By Theresa Pablos, AuntMinnie staff writer
November 30, 2020
Preoperative MRI may lead to better planning for breast cancer surgeries, according to research presented on Sunday at the virtual RSNA 2020 meeting. One team found three MRI features tied to surgical success, while another group showed how preoperative MRI could reduce repeat surgeries.
The presentations, given by Drs. Ah Reum Park from the University of Ulsan College of Medicine in South Korea and Shinn-Huey Chou from Massachusetts General Hospital, showed the promise of MRI to help patients and their physicians pick the best breast surgery from the start. They were part of a November 29 scientific session focused on the use of MRI for breast imaging.
“MRI is well known for its high sensitivity,” Park said in her presentation. “However, the role of preoperative breast MRI in newly diagnosed breast cancer remains controversial.”
Preoperative MRI may reduce repeat surgeries
Park and her research team evaluated the benefits of presurgical MRI for young women with breast cancer. Their retrospective study analyzed data from 964 women diagnosed with breast cancer at age 35 or younger.
Out of the patients, roughly two-thirds opted for preoperative MRI, while the remaining one-third proceeded to surgery after mammography. The researchers used inverse probability-weighted analysis to account for differences between the two groups and propensity score to adjust for potential confounding variables.
In the adjusted analysis, women who opted for presurgical MRI had higher odds of undergoing mastectomy as their first surgery, but they were less likely to need repeat surgery. Despite a higher number of initial mastectomies, the MRI group also had a similar number of total mastectomies to women who did not undergo presurgical MRI.
“We found that preoperative breast MRI was associated with a reduction in the rate of repeat surgery without an increase in the overall mastectomy rate,” Park said.
MRI findings also changed the surgical plan in 15% of cases. But after reviewing the data, Park and her team deemed the changes appropriate in only 62% of cases. She cautioned that biopsies are still needed for presurgical MRI findings.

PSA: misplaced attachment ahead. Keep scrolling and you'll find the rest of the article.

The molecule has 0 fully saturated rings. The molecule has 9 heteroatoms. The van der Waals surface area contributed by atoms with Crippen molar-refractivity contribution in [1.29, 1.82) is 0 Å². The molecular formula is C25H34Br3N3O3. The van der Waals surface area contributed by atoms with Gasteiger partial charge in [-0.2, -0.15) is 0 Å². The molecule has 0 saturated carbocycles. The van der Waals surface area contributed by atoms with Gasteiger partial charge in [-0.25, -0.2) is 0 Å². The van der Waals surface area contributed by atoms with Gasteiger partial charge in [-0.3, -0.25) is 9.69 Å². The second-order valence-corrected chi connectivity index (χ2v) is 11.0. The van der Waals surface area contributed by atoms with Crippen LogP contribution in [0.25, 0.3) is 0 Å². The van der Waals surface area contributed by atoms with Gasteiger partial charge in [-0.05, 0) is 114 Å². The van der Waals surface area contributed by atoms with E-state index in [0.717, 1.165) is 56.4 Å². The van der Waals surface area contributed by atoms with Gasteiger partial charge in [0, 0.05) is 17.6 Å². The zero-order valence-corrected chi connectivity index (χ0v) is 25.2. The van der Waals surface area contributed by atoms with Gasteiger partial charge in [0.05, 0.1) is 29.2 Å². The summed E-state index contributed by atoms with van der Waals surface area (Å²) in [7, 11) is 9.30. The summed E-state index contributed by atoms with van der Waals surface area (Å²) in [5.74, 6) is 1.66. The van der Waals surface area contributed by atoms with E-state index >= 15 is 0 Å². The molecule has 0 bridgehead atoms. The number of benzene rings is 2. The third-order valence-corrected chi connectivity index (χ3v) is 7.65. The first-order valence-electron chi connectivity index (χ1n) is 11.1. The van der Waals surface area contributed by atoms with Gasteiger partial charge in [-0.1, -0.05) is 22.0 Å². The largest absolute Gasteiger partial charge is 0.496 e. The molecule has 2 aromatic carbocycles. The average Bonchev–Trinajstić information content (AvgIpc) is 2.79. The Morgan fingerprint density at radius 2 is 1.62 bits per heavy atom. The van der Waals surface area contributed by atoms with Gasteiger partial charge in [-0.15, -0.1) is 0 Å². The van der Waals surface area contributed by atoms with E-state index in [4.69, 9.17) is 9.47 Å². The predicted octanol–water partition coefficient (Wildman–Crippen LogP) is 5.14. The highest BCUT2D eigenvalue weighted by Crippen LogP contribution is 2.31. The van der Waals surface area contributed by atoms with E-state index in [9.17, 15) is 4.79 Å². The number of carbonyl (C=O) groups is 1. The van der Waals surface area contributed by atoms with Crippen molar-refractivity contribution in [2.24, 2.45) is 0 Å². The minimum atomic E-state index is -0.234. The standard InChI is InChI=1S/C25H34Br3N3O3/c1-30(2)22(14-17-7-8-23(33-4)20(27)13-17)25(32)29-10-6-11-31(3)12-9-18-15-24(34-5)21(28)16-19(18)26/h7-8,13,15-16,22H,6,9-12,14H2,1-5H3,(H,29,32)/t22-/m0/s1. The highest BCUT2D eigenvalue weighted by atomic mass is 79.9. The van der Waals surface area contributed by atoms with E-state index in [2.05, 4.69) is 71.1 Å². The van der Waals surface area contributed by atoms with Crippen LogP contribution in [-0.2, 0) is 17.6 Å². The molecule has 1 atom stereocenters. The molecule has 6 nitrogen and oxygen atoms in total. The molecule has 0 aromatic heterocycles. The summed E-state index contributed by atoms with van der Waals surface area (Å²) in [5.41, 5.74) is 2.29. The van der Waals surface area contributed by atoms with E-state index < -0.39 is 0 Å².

“Considering these rates of pathological justification, preoperative biopsy should be obtained for MRI-detected additional lesions to avoid overtreatment,” she said.
3 MRI features tied to DCIS surgical success
In another presentation, Chou described how her team analyzed results from a prospective, multicenter trial evaluating the use of MRI for ductal carcinoma in situ (DCIS). The team identified three MRI features that could help predict outcomes for surgical treatment of DCIS.
“Current approaches lead to the potential for both overtreatment and undertreatment,” Chou said. “It is therefore critical to identify methods that accurately determine disease extent and tumor biology.”
The team found lesion size on preoperative MRI was tied to the success of single wide local excision in their study of 399 women with DCIS. Successful surgeries had a median lesion size of 17 mm on MRI, compared with an average size of 24.5 mm for unsuccessful surgeries.
In addition, cancers with a low or intermediate nuclear grade on biopsy were associated with surgical success, compared with cancers with a high nuclear grade. Lesions with focal distribution of nonmass enhancement (NME) also had better success rates than those with segmental or other NME distributions.
“These results suggest that MRI features may be used to predict surgical success rates,” Chou said.
MRI’s ability to catch additional cancers also stood out in the study results. Almost one-third of the 66 patients recommended for biopsy based on MRI findings had additional malignancy, including six cases of invasive cancer. In addition, 39% of patients who converted to mastectomy did so because of their MRI findings.
“MRI has shown promise in improving DCIS depiction,” Chou said.